Reflecting UCR's diversity, a number of residence halls have

SRPGgamer

Senior Member
Chinese
Hello everyone.

Help me take a look at the following sentences:

" Reflecting UCR's diversity, a number of residence halls have been established for specific social, cultural and academic needs."

I am having doubt with the sentence beginning with ing-form. For example, I personally take "
" Reflecting UCR's diversity, a number of........(blah, blah ,blah)" as "For reflecting UCR's diversity, a number of.......". Because in this case, it means "A number of residence halls have been established for specific social, cultural and academic needs and THEREFORE, it reflects UCR's diversity". Am I correct to say that?
 
  • Pidginboy

    Senior Member
    India-Local dialect
    The original sentence as well as your rephrasing is correct.The first one(original one) is rather idiomatic, although your version is not grammatically wrong.
     

    entangledbank

    Senior Member
    English - South-East England
    The residence halls weren't established in order to reflect (show) the diversity: that is, they weren't established for showing the diversity. They do show the diversity, and your "therefore" meaning is correct, but the intermediate step with "for" is not quite the right meaning.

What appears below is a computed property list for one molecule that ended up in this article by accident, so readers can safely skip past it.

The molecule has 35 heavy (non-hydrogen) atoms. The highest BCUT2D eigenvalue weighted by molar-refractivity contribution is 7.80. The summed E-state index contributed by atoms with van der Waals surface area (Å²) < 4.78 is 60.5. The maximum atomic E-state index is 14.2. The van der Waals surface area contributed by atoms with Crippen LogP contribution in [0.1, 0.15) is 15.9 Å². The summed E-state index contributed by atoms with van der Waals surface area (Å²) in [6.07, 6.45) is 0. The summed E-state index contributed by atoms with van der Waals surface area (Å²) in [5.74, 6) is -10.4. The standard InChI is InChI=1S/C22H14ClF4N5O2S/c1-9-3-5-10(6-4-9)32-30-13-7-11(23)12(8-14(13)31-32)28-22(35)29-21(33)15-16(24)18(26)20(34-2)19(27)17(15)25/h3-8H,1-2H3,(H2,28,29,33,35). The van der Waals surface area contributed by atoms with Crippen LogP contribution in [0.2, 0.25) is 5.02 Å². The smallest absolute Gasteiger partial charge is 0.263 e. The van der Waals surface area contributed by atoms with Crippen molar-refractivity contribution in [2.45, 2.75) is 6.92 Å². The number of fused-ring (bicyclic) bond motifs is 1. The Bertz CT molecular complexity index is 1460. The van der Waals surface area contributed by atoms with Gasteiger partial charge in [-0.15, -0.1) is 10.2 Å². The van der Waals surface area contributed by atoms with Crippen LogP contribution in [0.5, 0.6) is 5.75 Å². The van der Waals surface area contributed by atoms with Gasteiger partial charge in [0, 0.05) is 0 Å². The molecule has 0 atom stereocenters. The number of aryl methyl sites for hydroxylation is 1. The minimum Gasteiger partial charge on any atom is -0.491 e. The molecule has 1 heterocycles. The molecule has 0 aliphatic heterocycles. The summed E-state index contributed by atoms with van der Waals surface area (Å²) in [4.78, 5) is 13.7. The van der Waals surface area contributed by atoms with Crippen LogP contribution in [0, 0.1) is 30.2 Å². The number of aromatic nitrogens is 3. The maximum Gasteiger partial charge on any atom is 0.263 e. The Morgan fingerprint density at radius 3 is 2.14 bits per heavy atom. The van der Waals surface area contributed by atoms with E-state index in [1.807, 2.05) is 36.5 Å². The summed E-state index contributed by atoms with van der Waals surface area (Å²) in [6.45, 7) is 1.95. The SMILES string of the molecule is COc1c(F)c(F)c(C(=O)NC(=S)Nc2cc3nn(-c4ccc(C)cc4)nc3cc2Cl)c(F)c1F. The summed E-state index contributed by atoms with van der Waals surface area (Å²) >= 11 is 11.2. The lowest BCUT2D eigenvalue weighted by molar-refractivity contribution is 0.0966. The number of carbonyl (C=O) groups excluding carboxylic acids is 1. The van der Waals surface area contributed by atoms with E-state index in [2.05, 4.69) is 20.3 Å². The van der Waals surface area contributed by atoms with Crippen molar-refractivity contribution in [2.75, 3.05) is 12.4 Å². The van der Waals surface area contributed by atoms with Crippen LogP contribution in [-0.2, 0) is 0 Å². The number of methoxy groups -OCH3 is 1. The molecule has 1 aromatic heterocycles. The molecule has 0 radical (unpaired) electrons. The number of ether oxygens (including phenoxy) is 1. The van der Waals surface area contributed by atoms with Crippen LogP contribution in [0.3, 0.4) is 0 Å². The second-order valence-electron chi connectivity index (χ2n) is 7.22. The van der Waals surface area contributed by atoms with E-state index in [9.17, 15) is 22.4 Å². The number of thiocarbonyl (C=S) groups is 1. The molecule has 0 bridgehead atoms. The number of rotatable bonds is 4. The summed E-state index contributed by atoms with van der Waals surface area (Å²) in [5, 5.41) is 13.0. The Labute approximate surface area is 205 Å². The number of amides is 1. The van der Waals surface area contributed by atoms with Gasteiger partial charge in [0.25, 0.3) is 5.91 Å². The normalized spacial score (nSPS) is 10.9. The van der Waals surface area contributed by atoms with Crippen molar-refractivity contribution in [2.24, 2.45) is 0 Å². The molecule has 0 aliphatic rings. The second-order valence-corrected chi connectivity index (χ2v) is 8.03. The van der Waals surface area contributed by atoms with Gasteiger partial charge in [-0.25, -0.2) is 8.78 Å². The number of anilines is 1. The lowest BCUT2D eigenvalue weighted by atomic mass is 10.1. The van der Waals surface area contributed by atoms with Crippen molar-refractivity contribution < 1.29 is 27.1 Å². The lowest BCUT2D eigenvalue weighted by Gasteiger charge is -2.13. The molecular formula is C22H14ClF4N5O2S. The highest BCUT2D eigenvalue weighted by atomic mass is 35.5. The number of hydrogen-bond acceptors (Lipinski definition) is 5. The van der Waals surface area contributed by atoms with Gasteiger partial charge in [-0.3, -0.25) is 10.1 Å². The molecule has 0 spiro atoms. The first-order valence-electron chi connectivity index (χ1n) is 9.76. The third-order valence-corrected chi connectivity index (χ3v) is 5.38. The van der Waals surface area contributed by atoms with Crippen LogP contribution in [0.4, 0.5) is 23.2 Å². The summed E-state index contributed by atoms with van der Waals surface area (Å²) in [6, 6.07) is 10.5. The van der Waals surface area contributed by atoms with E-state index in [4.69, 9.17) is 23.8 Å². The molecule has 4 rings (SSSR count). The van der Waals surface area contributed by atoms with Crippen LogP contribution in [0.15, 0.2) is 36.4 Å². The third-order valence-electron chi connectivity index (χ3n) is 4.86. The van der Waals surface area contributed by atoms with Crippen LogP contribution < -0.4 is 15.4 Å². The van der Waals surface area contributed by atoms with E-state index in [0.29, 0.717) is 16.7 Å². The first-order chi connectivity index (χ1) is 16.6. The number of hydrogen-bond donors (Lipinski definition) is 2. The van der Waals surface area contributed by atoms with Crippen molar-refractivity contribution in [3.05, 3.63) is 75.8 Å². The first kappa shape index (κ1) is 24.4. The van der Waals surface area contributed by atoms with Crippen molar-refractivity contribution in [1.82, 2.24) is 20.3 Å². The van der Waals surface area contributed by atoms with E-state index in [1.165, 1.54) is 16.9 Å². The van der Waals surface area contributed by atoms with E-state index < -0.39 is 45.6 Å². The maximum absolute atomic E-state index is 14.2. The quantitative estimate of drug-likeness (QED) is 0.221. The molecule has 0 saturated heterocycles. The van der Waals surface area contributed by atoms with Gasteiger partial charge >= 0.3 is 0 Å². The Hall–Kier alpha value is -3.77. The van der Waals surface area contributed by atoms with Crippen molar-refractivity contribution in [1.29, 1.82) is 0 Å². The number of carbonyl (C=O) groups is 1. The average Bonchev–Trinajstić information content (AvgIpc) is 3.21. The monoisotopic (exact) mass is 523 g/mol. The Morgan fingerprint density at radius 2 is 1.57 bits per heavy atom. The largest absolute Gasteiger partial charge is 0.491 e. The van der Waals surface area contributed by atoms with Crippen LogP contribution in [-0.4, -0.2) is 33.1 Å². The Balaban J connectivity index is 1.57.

What reflects the diversity? In grammatical terms, what is the word 'reflecting' being predicated of (if anything)? It's not the halls: the halls aren't reflecting the diversity. Rather it's the fact that the halls were established. It's the whole situation and resulting state in the main clause that is what 'reflecting' is about.
     

    Franco-filly

    Senior Member
    English - Southern England
    The original is correct but Reflecting could be replaced by To reflect or In order to reflect.

    Your meaning is correct, however you cannot use the word For in this context.
     

    sdgraham

    Senior Member
    USA English
    Having read your suggested sentence, I find it not only unnatural, but "it" has no identifiable antecedent.

    There is nothing wrong with beginning a sentence with a progressive form of a verb, but there's a danger of misconnection with the rest of the sentence as in "After saying goodbye to my mother, the train left."

    The original sentence you quoted is fine.
     
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